The Syrian Observatory for Human Rights said regime forces had advanced to 3km from Douma, the main town, after retaking "more than 25 per cent" of Eastern Ghouta, in operations mostly through farmlands.
Almost 600 people have been reported killed and more than 2,000 injured in air and ground-based strikes since 18 February, UN regional humanitarian coordinator Panos Moumtzis said, noting that mortar shells fired from the rebel-held enclave into the capital Damascus had killed and injured scores of civilians.
Speaking to a small group of reporters in Damascus, Assad said the five-hour daily "humanitarian pause" in eastern Ghouta would continue, to allow for any civilians wishing to leave the area to do so. But while the air campaign has eased, fighting has intensified on the ground.
Fighting rocked Syria's Eastern Ghouta on Sunday as rebels battled to retake territory seized in a devastating regime assault on the last major opposition enclave near Damascus.
Regime forces gained control of villages on the eastern side of the besieged enclave, which it said were controlled by Al-Nusra Front, a former Al-Qaeda affiliate.
They have reached the centre of the enclave, to the edge of Beit Sawa, according to the Observatory.
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After advances in recent days that saw the regime seize control of 10 per cent of Eastern Ghouta, rebel fighters clashed with regime forces on Sunday in the eastern part of the enclave, the Observatory said.
While the White House accused the Syrian government of a "continued use of chemical weapons", the Syrian and Russian militaries have repeatedly warned that the militants of Jabhat Al-Nusra, Faylaq al-Rahman and Ahrar al-Sham are plotting provocations using toxic agents so the West could pin the blame on the Syrian government. Damascus and Moscow say they are trying to clear the area of "terrorists".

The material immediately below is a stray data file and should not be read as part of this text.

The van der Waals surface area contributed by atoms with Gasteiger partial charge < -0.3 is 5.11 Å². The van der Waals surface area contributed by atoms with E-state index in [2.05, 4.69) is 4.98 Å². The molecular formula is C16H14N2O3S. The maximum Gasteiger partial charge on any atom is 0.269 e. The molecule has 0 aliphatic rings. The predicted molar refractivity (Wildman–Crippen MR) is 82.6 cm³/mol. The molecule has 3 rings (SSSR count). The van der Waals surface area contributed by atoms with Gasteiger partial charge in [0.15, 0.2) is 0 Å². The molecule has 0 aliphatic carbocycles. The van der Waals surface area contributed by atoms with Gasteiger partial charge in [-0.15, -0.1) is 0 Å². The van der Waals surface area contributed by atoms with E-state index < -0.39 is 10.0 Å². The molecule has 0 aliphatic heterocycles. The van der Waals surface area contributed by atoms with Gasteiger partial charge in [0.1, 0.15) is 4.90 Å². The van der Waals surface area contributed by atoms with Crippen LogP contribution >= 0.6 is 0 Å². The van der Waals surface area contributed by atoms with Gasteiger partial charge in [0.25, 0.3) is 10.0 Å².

The spokesman for the rebel Jaish al-Islam group, writing on Twitter, said government forces had mounted a failed attempt to storm a nearby area, al-Rayhan, but did not mention al-Shayfouniya. The U.N. said it would deliver humanitarian aid to the Eastern Ghouta enclave on Monday.
The Observatory said some 2,000 civilians had fled regime shelling and clashes in eastern areas to western parts of the enclave.
"Everyone is on the road".
"Many families are trapped under rubble, the rescue workers just can't cope".
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The intense bombardment of Eastern Ghouta has caused thousands of residents to flee their homes and head westward where the fighting is less severe, civilians inside the suburb told CNN Sunday.
"MORE FIGHTING, MORE DEATH " With no sign of meaningful Western pressure to halt the offensive, eastern Ghouta appears on course to meet the same fate as other rebel areas retaken by Assad, such as eastern Aleppo, which he recovered using similar tactics in 2016.
At the same time, ground-based strikes and mortar shelling from Eastern Ghouta have killed and injured scores of civilians in neighboring Damascus.
The violence comes on top of critical shortages of food and medicines and a catastrophic collapse of medical care amid the targeting of hospitals and first responders.
Earlier, a United Nations official in Syria told Reuters a humanitarian convoy carrying life-saving supplies from United Nations and other aid agencies would not enter Eastern Ghouta as had been planned on Sunday, citing a lack of permission.
"The convoy to east Ghouta is not able to proceed today", the official said, adding that the United Nations and its humanitarian partners "remain on standby to deliver desperately needed assistance as soon as conditions allow".
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